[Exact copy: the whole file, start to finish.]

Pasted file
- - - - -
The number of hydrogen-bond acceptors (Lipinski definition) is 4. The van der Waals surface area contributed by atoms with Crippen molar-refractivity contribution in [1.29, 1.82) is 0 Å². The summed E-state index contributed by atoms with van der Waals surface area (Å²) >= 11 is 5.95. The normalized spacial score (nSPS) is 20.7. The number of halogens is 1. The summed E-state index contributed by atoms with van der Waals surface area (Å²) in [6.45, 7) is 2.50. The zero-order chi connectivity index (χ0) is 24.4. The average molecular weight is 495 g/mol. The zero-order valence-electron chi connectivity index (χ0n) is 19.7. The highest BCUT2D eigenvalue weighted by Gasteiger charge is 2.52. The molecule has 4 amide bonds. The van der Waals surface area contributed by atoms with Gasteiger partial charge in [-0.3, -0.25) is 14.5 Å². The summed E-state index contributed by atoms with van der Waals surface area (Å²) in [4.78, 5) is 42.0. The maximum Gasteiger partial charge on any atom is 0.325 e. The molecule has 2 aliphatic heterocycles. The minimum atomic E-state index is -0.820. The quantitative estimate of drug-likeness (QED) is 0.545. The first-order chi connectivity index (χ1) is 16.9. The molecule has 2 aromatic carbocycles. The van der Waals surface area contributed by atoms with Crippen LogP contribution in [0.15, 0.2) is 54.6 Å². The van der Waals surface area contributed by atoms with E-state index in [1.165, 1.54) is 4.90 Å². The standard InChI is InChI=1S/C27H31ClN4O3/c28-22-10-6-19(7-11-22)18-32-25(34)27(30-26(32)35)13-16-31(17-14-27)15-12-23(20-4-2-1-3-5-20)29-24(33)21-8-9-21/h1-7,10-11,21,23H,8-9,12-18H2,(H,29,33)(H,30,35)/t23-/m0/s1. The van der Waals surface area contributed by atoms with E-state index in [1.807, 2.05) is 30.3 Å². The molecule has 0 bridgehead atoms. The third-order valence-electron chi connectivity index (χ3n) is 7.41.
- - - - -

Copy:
The number of hydrogen-bond acceptors (Lipinski definition) is 4. The van der Waals surface area contributed by atoms with Crippen molar-refractivity contribution in [1.29, 1.82) is 0 Å². The summed E-state index contributed by atoms with van der Waals surface area (Å²) >= 11 is 5.95. The normalized spacial score (nSPS) is 20.7. The number of halogens is 1. The summed E-state index contributed by atoms with van der Waals surface area (Å²) in [6.45, 7) is 2.50. The zero-order chi connectivity index (χ0) is 24.4. The average molecular weight is 495 g/mol. The zero-order valence-electron chi connectivity index (χ0n) is 19.7. The highest BCUT2D eigenvalue weighted by Gasteiger charge is 2.52. The molecule has 4 amide bonds. The van der Waals surface area contributed by atoms with Gasteiger partial charge in [-0.3, -0.25) is 14.5 Å². The summed E-state index contributed by atoms with van der Waals surface area (Å²) in [4.78, 5) is 42.0. The maximum Gasteiger partial charge on any atom is 0.325 e. The molecule has 2 aliphatic heterocycles. The minimum atomic E-state index is -0.820. The quantitative estimate of drug-likeness (QED) is 0.545. The first-order chi connectivity index (χ1) is 16.9. The molecule has 2 aromatic carbocycles. The van der Waals surface area contributed by atoms with Crippen LogP contribution in [0.15, 0.2) is 54.6 Å². The van der Waals surface area contributed by atoms with E-state index in [1.165, 1.54) is 4.90 Å². The standard InChI is InChI=1S/C27H31ClN4O3/c28-22-10-6-19(7-11-22)18-32-25(34)27(30-26(32)35)13-16-31(17-14-27)15-12-23(20-4-2-1-3-5-20)29-24(33)21-8-9-21/h1-7,10-11,21,23H,8-9,12-18H2,(H,29,33)(H,30,35)/t23-/m0/s1. The van der Waals surface area contributed by atoms with E-state index in [1.807, 2.05) is 30.3 Å². The molecule has 0 bridgehead atoms. The third-order valence-electron chi connectivity index (χ3n) is 7.41.